Liverpool defender Andy Robertson criticized the use of fans at the Champions League final by French police and challenged Uefa’s report of problems outside the Stade de France after tear gas and pepper spray were used on those trapped outside the ground.
Thousands of supporters missed the kick-off against Real Madrid, which was delayed by 36 minutes due to uneasy congestion problems that resulted in large numbers blocked around the perimeter for several hours.
However, more concerned was the chaotic way in which authorities chose to deal with the situation. French police inside the fence used tear gas on fans outside after Gate Y, one of the two main gates on a narrow walkway that 20,000 supporters tried to access, was closed for an hour in the lead until it started in response to growing frustration from fans lining up for enter and postpone due to problems scanning tickets and security searches. Several Liverpool supporters with tickets, growing concerned for their safety, gave up trying to enter the game and left the scene.
Robertson revealed that many of the players’ families and friends were trapped in the chaos and said: “You have to have some sympathy because that was thrown on Paris as if at the last minute with everything that happened to Russia.” The final was moved from St. Petersburg after Russia’s invasion of Ukraine in February.
“But how a UEFA competition it is the biggest game in world football and it should be organized much better. Such things should not happen and certainly the force used by certain authorities should not happen either.
“Almost all of our families have been affected. I can only speak for my family and all I know is that everyone is safe and that is my top priority. I hope all fans are safe. “
Liverpool are understood to be furious at Uefa’s “completely inaccurate” initial blame for the late start on the late arrival of fans and have called for an official investigation.
The European football board later said in a statement that the fault lay with “thousands of fans who bought fake tickets that did not work at the turntables”.
Paris Governorate of Police later issued its own statement claiming that people either without tickets or counterfeits “exerted strong pressure to enter the enclosure” which resulted in the late access.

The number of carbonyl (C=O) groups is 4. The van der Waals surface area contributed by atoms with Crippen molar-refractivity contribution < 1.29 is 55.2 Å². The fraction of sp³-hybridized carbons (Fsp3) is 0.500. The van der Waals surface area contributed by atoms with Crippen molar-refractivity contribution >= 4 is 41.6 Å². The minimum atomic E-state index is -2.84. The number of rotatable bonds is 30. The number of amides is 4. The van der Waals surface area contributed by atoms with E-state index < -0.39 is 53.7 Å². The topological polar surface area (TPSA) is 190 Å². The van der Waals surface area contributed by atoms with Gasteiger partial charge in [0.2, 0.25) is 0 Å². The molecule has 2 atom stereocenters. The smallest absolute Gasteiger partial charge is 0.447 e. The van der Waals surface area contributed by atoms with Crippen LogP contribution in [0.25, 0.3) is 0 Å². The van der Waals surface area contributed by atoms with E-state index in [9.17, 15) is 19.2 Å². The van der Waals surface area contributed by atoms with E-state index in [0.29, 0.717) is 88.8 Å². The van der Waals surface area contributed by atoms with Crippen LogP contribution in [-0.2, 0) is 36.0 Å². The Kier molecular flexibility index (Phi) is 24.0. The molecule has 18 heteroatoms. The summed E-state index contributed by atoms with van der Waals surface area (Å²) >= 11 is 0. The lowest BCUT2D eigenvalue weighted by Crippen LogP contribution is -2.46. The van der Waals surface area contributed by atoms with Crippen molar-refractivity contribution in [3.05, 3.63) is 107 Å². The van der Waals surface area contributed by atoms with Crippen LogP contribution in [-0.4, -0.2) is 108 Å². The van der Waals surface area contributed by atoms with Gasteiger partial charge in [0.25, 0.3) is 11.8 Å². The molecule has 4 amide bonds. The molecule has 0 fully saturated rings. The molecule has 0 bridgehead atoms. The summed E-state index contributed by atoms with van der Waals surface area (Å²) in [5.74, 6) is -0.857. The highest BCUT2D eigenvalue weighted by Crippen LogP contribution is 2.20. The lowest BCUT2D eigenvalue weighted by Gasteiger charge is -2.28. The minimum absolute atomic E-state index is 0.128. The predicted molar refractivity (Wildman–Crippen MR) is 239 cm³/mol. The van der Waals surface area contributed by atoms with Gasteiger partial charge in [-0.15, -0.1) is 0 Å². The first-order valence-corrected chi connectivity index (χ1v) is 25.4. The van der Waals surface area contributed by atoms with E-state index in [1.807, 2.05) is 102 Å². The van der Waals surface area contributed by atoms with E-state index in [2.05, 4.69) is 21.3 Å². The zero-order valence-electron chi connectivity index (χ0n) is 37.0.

That version of events does not match many reports from fans and what Robertson was told to himself.
The left-hander said: “My tickets were through the club and someone told one of my teammates that he had a fake ticket, which I can assure you was not because it was obviously through me. Then obviously the French police decided to throw tear gas at fans and families. It’s not well organized. ”
The group of supporters Spirit of Shankly described the scenes as “completely shabby and extremely dangerous”.
The problems did not end there for fans as follows the 1-0 defeat many were reportedly attacked and looted by locals on the 10-minute walk back to train stations.
Former Liverpool defender and now television expert Jim Beglin said people were running “protection from theft”. He tweeted: “Last night’s match was the scariest I’ve ever had. Organized gangs engaged in the theft of departing fans.
“We ran counter-protection on our way to the Metro. There is no police officer in sight. Witnessed so many ambush attacks on unsuspecting bystanders. Reprehensible @UEFA. “
SOS added: “Many of our committee members witnessed gangs of local youths acting with impunity – the police just watched them and seemed reluctant to intervene.”
Merseyside police, who had officers deployed in Paris to work in observer and advisory capacity, said the majority of fans behaved in an “exemplary” manner, arrived at turnstiles early and lined up reportedly. The force said that these officers will contribute their observations to the relevant authorities for the newsletter.
Assistant police chief Chris Green said: “We know people will witness many annoying scenes last night and we wish everyone returning home from Paris a safe journey. Our focus today will be to support Liverpool City Council with overseeing the return parade.”
Minister of Sports Nigel Huddleston tweeted: “We are very concerned about the disturbing scenes around the Stade de France last night and will work with the appropriate authorities to find out what happened and why.”